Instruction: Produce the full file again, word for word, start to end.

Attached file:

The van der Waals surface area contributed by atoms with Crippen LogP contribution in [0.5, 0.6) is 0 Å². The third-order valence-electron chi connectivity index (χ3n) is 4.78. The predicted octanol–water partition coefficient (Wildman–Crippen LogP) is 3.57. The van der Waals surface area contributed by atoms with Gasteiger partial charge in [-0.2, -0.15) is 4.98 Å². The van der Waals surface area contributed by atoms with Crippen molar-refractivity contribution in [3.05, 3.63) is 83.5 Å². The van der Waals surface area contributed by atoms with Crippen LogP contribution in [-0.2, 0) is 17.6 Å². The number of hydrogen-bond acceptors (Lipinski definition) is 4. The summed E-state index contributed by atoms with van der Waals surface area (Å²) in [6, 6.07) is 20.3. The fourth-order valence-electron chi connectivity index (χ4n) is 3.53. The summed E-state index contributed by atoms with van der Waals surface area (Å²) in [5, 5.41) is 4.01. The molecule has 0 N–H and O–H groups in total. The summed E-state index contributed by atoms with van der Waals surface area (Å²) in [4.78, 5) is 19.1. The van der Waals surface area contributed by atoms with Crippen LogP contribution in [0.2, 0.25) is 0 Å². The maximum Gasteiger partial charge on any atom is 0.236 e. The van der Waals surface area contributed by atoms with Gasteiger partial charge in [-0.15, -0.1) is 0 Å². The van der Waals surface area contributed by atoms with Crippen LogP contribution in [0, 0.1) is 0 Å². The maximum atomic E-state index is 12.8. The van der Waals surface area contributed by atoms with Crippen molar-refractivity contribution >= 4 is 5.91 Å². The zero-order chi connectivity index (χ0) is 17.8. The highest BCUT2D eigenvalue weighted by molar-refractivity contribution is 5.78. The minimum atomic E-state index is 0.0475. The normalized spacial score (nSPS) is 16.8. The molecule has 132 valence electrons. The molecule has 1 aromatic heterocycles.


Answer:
The van der Waals surface area contributed by atoms with Crippen LogP contribution in [0.5, 0.6) is 0 Å². The third-order valence-electron chi connectivity index (χ3n) is 4.78. The predicted octanol–water partition coefficient (Wildman–Crippen LogP) is 3.57. The van der Waals surface area contributed by atoms with Gasteiger partial charge in [-0.2, -0.15) is 4.98 Å². The van der Waals surface area contributed by atoms with Crippen molar-refractivity contribution in [3.05, 3.63) is 83.5 Å². The van der Waals surface area contributed by atoms with Crippen LogP contribution in [-0.2, 0) is 17.6 Å². The number of hydrogen-bond acceptors (Lipinski definition) is 4. The summed E-state index contributed by atoms with van der Waals surface area (Å²) in [6, 6.07) is 20.3. The fourth-order valence-electron chi connectivity index (χ4n) is 3.53. The summed E-state index contributed by atoms with van der Waals surface area (Å²) in [5, 5.41) is 4.01. The molecule has 0 N–H and O–H groups in total. The summed E-state index contributed by atoms with van der Waals surface area (Å²) in [4.78, 5) is 19.1. The van der Waals surface area contributed by atoms with Crippen LogP contribution in [0.2, 0.25) is 0 Å². The maximum Gasteiger partial charge on any atom is 0.236 e. The van der Waals surface area contributed by atoms with Gasteiger partial charge in [-0.15, -0.1) is 0 Å². The van der Waals surface area contributed by atoms with Crippen LogP contribution in [0, 0.1) is 0 Å². The maximum atomic E-state index is 12.8. The van der Waals surface area contributed by atoms with Crippen molar-refractivity contribution >= 4 is 5.91 Å². The zero-order chi connectivity index (χ0) is 17.8. The highest BCUT2D eigenvalue weighted by molar-refractivity contribution is 5.78. The minimum atomic E-state index is 0.0475. The normalized spacial score (nSPS) is 16.8. The molecule has 132 valence electrons. The molecule has 1 aromatic heterocycles.